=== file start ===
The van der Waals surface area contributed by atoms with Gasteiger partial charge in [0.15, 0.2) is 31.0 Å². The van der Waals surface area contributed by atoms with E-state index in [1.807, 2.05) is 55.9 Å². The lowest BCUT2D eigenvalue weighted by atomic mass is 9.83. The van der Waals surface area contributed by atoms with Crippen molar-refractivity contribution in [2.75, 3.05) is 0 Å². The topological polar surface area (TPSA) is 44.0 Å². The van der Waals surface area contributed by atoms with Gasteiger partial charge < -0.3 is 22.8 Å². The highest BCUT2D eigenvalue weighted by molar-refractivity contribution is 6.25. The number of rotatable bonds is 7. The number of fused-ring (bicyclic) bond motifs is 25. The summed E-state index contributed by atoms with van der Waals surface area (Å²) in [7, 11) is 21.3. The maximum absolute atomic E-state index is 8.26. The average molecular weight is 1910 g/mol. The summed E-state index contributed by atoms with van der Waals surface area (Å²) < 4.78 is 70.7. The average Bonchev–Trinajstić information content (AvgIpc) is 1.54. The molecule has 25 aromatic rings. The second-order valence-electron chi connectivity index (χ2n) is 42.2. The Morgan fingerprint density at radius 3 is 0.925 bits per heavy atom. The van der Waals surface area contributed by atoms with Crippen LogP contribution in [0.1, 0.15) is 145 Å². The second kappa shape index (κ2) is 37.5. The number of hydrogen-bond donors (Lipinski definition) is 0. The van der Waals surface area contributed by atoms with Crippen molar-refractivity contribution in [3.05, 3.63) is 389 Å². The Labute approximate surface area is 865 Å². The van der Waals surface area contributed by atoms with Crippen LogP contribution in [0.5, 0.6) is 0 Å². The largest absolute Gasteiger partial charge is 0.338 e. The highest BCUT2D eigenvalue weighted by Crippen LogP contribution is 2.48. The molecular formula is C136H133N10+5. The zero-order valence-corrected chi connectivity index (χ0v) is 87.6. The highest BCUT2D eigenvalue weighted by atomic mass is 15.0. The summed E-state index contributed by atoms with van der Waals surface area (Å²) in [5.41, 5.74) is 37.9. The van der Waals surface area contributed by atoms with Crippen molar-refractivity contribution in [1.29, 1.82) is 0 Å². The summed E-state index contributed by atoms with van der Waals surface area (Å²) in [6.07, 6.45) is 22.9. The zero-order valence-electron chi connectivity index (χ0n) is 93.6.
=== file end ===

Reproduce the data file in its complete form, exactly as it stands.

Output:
The van der Waals surface area contributed by atoms with Gasteiger partial charge in [0.15, 0.2) is 31.0 Å². The van der Waals surface area contributed by atoms with E-state index in [1.807, 2.05) is 55.9 Å². The lowest BCUT2D eigenvalue weighted by atomic mass is 9.83. The van der Waals surface area contributed by atoms with Crippen molar-refractivity contribution in [2.75, 3.05) is 0 Å². The topological polar surface area (TPSA) is 44.0 Å². The van der Waals surface area contributed by atoms with Gasteiger partial charge < -0.3 is 22.8 Å². The highest BCUT2D eigenvalue weighted by molar-refractivity contribution is 6.25. The number of rotatable bonds is 7. The number of fused-ring (bicyclic) bond motifs is 25. The summed E-state index contributed by atoms with van der Waals surface area (Å²) in [7, 11) is 21.3. The maximum absolute atomic E-state index is 8.26. The average molecular weight is 1910 g/mol. The summed E-state index contributed by atoms with van der Waals surface area (Å²) < 4.78 is 70.7. The average Bonchev–Trinajstić information content (AvgIpc) is 1.54. The molecule has 25 aromatic rings. The second-order valence-electron chi connectivity index (χ2n) is 42.2. The Morgan fingerprint density at radius 3 is 0.925 bits per heavy atom. The van der Waals surface area contributed by atoms with Crippen LogP contribution in [0.1, 0.15) is 145 Å². The second kappa shape index (κ2) is 37.5. The number of hydrogen-bond donors (Lipinski definition) is 0. The van der Waals surface area contributed by atoms with Crippen molar-refractivity contribution in [3.05, 3.63) is 389 Å². The Labute approximate surface area is 865 Å². The van der Waals surface area contributed by atoms with Crippen LogP contribution in [0.5, 0.6) is 0 Å². The largest absolute Gasteiger partial charge is 0.338 e. The highest BCUT2D eigenvalue weighted by Crippen LogP contribution is 2.48. The molecular formula is C136H133N10+5. The zero-order valence-corrected chi connectivity index (χ0v) is 87.6. The highest BCUT2D eigenvalue weighted by atomic mass is 15.0. The summed E-state index contributed by atoms with van der Waals surface area (Å²) in [5.41, 5.74) is 37.9. The van der Waals surface area contributed by atoms with Crippen molar-refractivity contribution in [1.29, 1.82) is 0 Å². The summed E-state index contributed by atoms with van der Waals surface area (Å²) in [6.07, 6.45) is 22.9. The zero-order valence-electron chi connectivity index (χ0n) is 93.6.